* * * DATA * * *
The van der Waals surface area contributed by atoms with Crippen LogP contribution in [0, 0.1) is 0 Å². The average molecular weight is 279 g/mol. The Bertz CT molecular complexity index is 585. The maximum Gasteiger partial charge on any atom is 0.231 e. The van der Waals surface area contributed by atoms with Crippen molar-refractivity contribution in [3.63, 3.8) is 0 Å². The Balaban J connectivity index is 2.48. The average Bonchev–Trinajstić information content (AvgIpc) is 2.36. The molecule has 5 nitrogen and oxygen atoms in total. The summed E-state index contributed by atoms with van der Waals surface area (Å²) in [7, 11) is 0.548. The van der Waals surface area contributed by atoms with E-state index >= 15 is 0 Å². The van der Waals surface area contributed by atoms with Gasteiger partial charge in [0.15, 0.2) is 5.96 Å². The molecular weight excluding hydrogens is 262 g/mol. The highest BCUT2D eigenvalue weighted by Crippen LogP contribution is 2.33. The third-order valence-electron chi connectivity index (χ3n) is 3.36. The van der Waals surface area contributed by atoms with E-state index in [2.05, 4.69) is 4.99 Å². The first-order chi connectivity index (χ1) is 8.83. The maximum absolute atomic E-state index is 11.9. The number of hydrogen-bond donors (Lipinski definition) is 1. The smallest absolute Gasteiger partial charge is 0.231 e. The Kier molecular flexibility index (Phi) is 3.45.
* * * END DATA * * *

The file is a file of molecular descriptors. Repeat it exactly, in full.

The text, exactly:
The van der Waals surface area contributed by atoms with Crippen LogP contribution in [0, 0.1) is 0 Å². The average molecular weight is 279 g/mol. The Bertz CT molecular complexity index is 585. The maximum Gasteiger partial charge on any atom is 0.231 e. The van der Waals surface area contributed by atoms with Crippen molar-refractivity contribution in [3.63, 3.8) is 0 Å². The Balaban J connectivity index is 2.48. The average Bonchev–Trinajstić information content (AvgIpc) is 2.36. The molecule has 5 nitrogen and oxygen atoms in total. The summed E-state index contributed by atoms with van der Waals surface area (Å²) in [7, 11) is 0.548. The van der Waals surface area contributed by atoms with E-state index >= 15 is 0 Å². The van der Waals surface area contributed by atoms with Gasteiger partial charge in [0.15, 0.2) is 5.96 Å². The molecular weight excluding hydrogens is 262 g/mol. The highest BCUT2D eigenvalue weighted by Crippen LogP contribution is 2.33. The third-order valence-electron chi connectivity index (χ3n) is 3.36. The van der Waals surface area contributed by atoms with E-state index in [2.05, 4.69) is 4.99 Å². The first-order chi connectivity index (χ1) is 8.83. The maximum absolute atomic E-state index is 11.9. The number of hydrogen-bond donors (Lipinski definition) is 1. The smallest absolute Gasteiger partial charge is 0.231 e. The Kier molecular flexibility index (Phi) is 3.45.